By Stephan Teng

Socially Distant, Still Together—Finding Real Community

On a quiet Thursday night, my small group from church gathered together. With the university closure announcements earlier that day, the impending lockdown weighed on us all. We thought we might have two weeks of normal life before COVID-19 reached our rural county, like an invading army.

Knowing our time of being physically together was short, we planned to make the most of it: worship sessions, board game nights, and potlucks.

That night ended up being our small group’s last physical meeting.

My experience, though upsetting, isn’t uncommon. Of the many things that have been taken away from students in the last few weeks—classrooms, clubs, internships, and perhaps even independence—deep meaningful community seems to be one of the greatest losses.

After all, many communities at colleges and universities are built on people with similar interests being close together. Like to dance? Join the dance club. Like to run? Join the running club. Like to do ab workouts for five minutes and then eat pizza? There’s a club for that too.

But now, scattered across the states, sequestered in our separate homes, it may feel impossible to have that same sense of intimacy as before . . . but is it?

The Source of Our Community

Our unity as Christians wasn’t forged by coincidental common interests but by Jesus’ death and resurrection. Paul the Apostle writes:

You were separate from Christ, excluded from citizenship in Israel and foreigners to the covenants of the promise, without hope and without God in the world. But now in Christ Jesus you who once were far away have been brought near by the blood of Christ. For he himself is our peace, who has made the two groups one and has destroyed the barrier, the dividing wall of hostility, by setting aside in his flesh the law with its commands and regulations. (Eph 2:12–15)

The blood of Christ brought our Christian community together. We are sealed with his Spirit. Once limited by laws, ethnicity, and gender, not to mention time zones and distances, our togetherness has been realized and finalized in him. Since that first Easter morning, God’s people have endured famines and fires, weariness and war, persecution and plagues with the very Spirit of God holding us together.

The problem confronting us now revolves around the issue of presence. If presence was the seed of community, then its disappearance would indeed be a problem. But in Christ, presence is not the seed of community but the fruit of it.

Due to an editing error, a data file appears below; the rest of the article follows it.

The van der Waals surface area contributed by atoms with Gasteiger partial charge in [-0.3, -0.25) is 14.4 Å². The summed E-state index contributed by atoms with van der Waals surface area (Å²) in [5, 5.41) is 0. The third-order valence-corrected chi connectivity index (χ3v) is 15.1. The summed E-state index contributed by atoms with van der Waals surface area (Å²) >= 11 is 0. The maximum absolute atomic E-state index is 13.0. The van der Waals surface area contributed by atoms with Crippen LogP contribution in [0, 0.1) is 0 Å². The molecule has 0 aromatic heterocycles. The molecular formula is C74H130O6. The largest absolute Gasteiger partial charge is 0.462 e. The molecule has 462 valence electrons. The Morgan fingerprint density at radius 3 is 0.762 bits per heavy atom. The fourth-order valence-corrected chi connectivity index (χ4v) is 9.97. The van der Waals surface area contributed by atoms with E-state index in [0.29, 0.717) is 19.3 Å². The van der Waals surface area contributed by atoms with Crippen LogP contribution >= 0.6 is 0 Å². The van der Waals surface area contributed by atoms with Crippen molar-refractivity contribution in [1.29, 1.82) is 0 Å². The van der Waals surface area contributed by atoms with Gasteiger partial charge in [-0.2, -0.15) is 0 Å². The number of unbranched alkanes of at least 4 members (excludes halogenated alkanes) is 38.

And although a face-to-face meeting may be the most preferred way of experiencing someone’s presence, we know that it by no means guarantees presence—think back to the nodding heads and distracted minds during lectures. But now we must be all the more innovative with one another through the means we do have to still experience presence.

What Real Community Looks Like Now

So what can our community look like in this new season? Scripture outlines key practices that communities of God can engage in, even in our new socially distanced world:*

Worship and Prayer (Acts 2:44–47)

Listen to worship together and host prayer meetings over video calls. Seek God together. Ask each other how he has shown up this past week. Help each other listen to God and discern what’s from him and what wasn’t. Practice writing psalms and share them with each other. Start mornings with prayer together and do a call-and-response liturgy.

Fellowshipping with Each Other (Eph 4:11–13, Rom 15:7)

You can still play online games with each other or just talk and hear about each other’s lives. Or with so many of us cooped up, maybe try to start exercise sessions. You can also have bake-offs or still watch shows and movies together over video call.

Proclaiming the Gospel (Acts 1:8)

Invite potential seekers and non-Christian friends to join your new online group and play games. Build trust and ask good questions. Eventually invite them to be part of your online Bible study.

Modeling God’s Kingdom (Is 42:6, 60:3; Mt 5:14)

Plan and organize ways to help a food pantry. Figure out how to aid someone in need from your church or neighborhood. Host a supporting local business party by buying from the same restaurant. Make care packages for hospital workers. Some places are hosting spaces to make masks and supplies for them while still staying socially distant. You and your communities can join any of these and share God’s love with the people around you!

As our shock and panic has settled into acceptance and a new normal, my small group from church is learning how to build a new life with one another. It may look little like before. We’re not in the same room, and we can’t share meals. But we move on united by more than just dinners and physical space. We are united by the grace of our Lord Jesus Christ, the love of God, and the fellowship of the Holy Spirit forever and ever. Therefore we’ll keep hoping. We’ll keep innovating. We will keep loving. And we will do it together.

*Categories taken from Global Dictionary of Theology.

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Stephan Teng serves as an InterVarsity Campus Staff Minister at Cornell University, where he currently staffs an Asian American chapter and plants a Black and Latino chapter.

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